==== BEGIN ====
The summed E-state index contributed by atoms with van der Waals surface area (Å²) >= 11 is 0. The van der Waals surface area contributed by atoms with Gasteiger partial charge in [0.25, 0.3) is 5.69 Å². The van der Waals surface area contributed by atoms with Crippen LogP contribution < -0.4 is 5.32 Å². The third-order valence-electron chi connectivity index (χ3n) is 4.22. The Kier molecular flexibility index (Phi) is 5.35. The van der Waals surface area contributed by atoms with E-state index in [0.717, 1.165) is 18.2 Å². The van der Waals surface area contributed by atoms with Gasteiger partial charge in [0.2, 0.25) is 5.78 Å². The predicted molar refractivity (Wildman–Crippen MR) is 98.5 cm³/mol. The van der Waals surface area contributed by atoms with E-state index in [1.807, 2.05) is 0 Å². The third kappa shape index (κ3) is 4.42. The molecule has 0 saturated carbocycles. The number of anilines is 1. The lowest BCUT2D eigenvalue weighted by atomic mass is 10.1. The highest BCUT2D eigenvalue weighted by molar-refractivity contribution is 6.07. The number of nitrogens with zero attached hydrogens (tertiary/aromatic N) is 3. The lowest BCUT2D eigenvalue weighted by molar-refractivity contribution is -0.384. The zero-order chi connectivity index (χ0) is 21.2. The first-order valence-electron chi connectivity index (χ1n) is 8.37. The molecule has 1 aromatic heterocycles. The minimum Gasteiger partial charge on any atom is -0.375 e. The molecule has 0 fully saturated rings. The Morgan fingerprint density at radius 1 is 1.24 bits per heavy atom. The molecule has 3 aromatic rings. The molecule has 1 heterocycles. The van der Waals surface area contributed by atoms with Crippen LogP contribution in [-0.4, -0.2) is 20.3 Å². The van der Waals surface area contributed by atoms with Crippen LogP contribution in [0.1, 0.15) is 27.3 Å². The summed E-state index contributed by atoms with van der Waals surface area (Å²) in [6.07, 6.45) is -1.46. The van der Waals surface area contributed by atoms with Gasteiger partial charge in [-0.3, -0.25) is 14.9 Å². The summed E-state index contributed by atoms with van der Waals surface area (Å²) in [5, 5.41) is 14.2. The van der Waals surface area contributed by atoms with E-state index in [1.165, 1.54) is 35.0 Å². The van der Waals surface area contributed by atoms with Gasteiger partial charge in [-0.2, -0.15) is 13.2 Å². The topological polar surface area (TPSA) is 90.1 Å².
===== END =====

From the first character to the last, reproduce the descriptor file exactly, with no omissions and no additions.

The summed E-state index contributed by atoms with van der Waals surface area (Å²) >= 11 is 0. The van der Waals surface area contributed by atoms with Gasteiger partial charge in [0.25, 0.3) is 5.69 Å². The van der Waals surface area contributed by atoms with Crippen LogP contribution < -0.4 is 5.32 Å². The third-order valence-electron chi connectivity index (χ3n) is 4.22. The Kier molecular flexibility index (Phi) is 5.35. The van der Waals surface area contributed by atoms with E-state index in [0.717, 1.165) is 18.2 Å². The van der Waals surface area contributed by atoms with Gasteiger partial charge in [0.2, 0.25) is 5.78 Å². The predicted molar refractivity (Wildman–Crippen MR) is 98.5 cm³/mol. The van der Waals surface area contributed by atoms with E-state index in [1.807, 2.05) is 0 Å². The third kappa shape index (κ3) is 4.42. The molecule has 0 saturated carbocycles. The number of anilines is 1. The lowest BCUT2D eigenvalue weighted by atomic mass is 10.1. The highest BCUT2D eigenvalue weighted by molar-refractivity contribution is 6.07. The number of nitrogens with zero attached hydrogens (tertiary/aromatic N) is 3. The lowest BCUT2D eigenvalue weighted by molar-refractivity contribution is -0.384. The zero-order chi connectivity index (χ0) is 21.2. The first-order valence-electron chi connectivity index (χ1n) is 8.37. The molecule has 1 aromatic heterocycles. The minimum Gasteiger partial charge on any atom is -0.375 e. The molecule has 0 fully saturated rings. The Morgan fingerprint density at radius 1 is 1.24 bits per heavy atom. The molecule has 3 aromatic rings. The molecule has 1 heterocycles. The van der Waals surface area contributed by atoms with Crippen LogP contribution in [-0.4, -0.2) is 20.3 Å². The van der Waals surface area contributed by atoms with Crippen LogP contribution in [0.1, 0.15) is 27.3 Å². The summed E-state index contributed by atoms with van der Waals surface area (Å²) in [6.07, 6.45) is -1.46. The van der Waals surface area contributed by atoms with Gasteiger partial charge in [-0.3, -0.25) is 14.9 Å². The summed E-state index contributed by atoms with van der Waals surface area (Å²) in [5, 5.41) is 14.2. The van der Waals surface area contributed by atoms with E-state index in [1.165, 1.54) is 35.0 Å². The van der Waals surface area contributed by atoms with Gasteiger partial charge in [-0.2, -0.15) is 13.2 Å². The topological polar surface area (TPSA) is 90.1 Å².